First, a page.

The foregoing description of the invention has been presented for purposes of illustration and description. It is not intended to be exhaustive or to limit the invention to the precise form disclosed, and other modifications and variations may be possible in light of the above teachings. The embodiment was chosen and described in order to best explain the principles of the invention and its practical application to thereby enable others skilled in the art to best utilize the invention in various embodiments and various modifications as are suited to the particular use contemplated. It is intended that the appended claims be construed to include other alternative embodiments of the invention except insofar as limited by the prior art.

Claims (14)

What is claimed is:
1. A system for mixing deionized water and sheath fluid concentrate comprising:
a first container to contain deionized water;
a second container to contain concentrated sheath fluid having a first concentration, wherein the first container and the second container are configured to simultaneously contain different fluids;
a pressurized reservoir;
a valve that has a first input, a second input, and an output, wherein:
the first input is fluidically coupled to the first container,
the second input is fluidically coupled to the second container,
the valve is configured to allow deionized water in the first container to flow through the output to the pressurized reservoir when in a first position, and
the valve is configured to allow concentrated sheath fluid in the second container to flow through the output to the pressurized reservoir when in a second position;
a pump that is fluidically interposed between the valve and the pressurized reservoir and configured to flow deionized water in the first container and concentrated sheath fluid in the second container into the pressurized reservoir at a flowrate that is sufficiently slow that substantially no bubbles form in the pressurized reservoir; and
a controller that is configured to maintain a concentration of a mixture of the deionized water and the concentrated sheath fluid in the pressurized reservoir such that the mixture has a concentration of sheath fluid less than the first concentration by repeatedly switching the valve between the first position, thereby supplying a first amount of deionized water by the pump to the pressurized reservoir, and the second position, thereby supplying a second amount of concentrated sheath fluid by the pump to the pressurized reservoir.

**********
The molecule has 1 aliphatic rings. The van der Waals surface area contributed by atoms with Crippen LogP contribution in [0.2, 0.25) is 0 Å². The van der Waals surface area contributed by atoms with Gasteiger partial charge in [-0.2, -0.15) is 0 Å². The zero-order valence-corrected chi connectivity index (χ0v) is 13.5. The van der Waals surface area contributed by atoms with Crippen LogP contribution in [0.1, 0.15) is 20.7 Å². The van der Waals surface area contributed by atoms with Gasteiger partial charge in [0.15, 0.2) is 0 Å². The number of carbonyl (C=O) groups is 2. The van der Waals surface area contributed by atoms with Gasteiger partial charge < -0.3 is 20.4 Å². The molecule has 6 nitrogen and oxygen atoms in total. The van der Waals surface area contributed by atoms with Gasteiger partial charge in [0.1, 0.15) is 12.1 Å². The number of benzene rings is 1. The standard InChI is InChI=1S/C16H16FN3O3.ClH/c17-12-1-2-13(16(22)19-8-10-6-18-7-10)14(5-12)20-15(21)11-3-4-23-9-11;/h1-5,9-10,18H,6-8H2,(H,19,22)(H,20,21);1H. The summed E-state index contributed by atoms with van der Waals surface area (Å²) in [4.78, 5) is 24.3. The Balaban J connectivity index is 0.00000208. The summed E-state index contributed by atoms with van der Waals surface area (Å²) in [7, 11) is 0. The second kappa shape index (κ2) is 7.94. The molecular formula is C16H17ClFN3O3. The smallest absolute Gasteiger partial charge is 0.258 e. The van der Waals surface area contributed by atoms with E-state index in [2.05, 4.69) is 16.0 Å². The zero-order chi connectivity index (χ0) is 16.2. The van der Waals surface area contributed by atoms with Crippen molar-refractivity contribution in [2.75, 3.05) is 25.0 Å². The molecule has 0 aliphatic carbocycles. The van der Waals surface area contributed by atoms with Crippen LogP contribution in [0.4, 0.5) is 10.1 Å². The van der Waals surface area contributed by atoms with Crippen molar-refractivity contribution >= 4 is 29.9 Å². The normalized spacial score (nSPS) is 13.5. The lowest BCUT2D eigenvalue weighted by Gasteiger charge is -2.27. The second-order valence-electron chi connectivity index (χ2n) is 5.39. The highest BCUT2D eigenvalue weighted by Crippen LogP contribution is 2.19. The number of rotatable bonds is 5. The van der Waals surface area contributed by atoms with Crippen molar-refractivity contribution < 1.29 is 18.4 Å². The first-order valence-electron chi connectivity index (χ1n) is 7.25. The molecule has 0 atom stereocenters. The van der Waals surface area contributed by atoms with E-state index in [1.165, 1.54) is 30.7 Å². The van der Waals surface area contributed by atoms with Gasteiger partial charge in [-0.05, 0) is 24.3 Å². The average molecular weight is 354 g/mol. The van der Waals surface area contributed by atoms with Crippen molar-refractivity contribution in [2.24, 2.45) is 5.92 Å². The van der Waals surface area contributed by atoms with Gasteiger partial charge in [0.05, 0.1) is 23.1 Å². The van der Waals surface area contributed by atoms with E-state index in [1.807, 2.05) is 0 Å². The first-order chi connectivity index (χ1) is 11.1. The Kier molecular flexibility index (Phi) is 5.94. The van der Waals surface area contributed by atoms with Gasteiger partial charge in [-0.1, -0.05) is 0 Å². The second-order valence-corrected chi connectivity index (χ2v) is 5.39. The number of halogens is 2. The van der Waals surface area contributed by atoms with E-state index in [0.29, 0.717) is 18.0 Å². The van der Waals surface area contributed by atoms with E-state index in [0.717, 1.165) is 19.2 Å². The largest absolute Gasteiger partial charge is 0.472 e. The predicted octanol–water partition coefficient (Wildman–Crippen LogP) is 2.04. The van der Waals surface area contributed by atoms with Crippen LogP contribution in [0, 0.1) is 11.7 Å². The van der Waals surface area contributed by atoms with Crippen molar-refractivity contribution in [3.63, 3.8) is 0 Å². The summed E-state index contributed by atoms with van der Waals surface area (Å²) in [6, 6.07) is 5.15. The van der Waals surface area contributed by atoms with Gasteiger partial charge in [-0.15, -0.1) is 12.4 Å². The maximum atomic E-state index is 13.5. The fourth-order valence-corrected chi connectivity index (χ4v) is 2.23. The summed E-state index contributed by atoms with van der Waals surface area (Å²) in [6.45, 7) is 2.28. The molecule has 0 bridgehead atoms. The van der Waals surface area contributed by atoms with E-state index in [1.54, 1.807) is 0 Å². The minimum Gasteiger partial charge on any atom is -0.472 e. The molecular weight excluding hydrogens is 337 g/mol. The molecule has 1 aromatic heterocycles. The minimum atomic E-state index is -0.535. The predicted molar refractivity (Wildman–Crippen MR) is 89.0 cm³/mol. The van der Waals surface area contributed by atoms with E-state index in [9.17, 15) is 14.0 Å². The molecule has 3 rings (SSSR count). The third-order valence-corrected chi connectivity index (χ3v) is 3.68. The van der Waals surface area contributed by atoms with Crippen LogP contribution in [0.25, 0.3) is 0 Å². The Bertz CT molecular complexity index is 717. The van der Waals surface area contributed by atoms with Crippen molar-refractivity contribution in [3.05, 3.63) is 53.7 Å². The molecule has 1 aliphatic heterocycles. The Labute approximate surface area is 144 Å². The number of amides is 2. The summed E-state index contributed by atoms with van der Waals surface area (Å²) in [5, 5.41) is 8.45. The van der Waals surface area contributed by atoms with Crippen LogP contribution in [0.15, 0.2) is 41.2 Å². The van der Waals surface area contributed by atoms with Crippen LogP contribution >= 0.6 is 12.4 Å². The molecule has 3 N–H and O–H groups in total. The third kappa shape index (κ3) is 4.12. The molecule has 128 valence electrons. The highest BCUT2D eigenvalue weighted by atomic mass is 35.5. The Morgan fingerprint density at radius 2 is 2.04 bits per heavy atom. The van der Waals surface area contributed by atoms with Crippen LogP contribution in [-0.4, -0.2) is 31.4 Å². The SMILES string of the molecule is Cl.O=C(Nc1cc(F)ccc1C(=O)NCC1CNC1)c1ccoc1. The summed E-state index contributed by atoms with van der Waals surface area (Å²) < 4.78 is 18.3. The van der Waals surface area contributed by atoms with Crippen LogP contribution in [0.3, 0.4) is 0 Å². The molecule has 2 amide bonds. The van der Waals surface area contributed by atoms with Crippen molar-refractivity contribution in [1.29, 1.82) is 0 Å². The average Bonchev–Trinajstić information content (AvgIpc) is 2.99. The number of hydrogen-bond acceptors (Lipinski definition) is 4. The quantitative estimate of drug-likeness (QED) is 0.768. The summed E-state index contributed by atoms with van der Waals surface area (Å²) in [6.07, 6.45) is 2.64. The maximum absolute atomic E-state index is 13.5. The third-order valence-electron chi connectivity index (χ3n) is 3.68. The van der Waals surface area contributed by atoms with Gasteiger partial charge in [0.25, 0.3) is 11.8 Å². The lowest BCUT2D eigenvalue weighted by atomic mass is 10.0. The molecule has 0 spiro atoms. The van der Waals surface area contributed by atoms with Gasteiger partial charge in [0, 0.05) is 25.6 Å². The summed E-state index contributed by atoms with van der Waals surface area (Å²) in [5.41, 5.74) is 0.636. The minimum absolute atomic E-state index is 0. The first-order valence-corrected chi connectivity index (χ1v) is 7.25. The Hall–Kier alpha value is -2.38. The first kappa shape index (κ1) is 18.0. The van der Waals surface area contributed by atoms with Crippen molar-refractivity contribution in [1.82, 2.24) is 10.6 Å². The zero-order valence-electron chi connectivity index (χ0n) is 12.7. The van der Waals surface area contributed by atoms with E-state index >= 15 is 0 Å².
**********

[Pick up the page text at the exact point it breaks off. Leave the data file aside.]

2. The system of claim 1 wherein the controller comprises a rate integrator that is configured to:
sample a pump control signal,
create a sampled pump control signal, and
sum the sampled pump control signal to determine when the first amount of deionized water has been delivered to the pressurized container and to determine when the second amount of concentrated sheath fluid has been delivered to the pressurized container.
3. The system of claim 1 wherein:
the pressurized reservoir is configured to flow the mixture out of the pressurized reservoir at an outflow rate, and
the pump is configured to cause deionized water in the first container and concentrated sheath fluid in the second container to flow to the pressurized reservoir at a flowrate that is substantially equal to the outflow rate.
4. The system of claim 3 further comprising:
a rinse pump fluidically connected to the first container;
a second valve fluidically connected to the rinse pump; and
a nozzle of a flow cytometer that is fluidically connected to the second valve, wherein:
the rinse pump is fluidically interposed between the second valve and the first container,
the second valve is fluidically interposed between the nozzle and the rinse pump,
the rinse pump is configured to cause deionized water in the first container to flow through the second valve to the nozzle.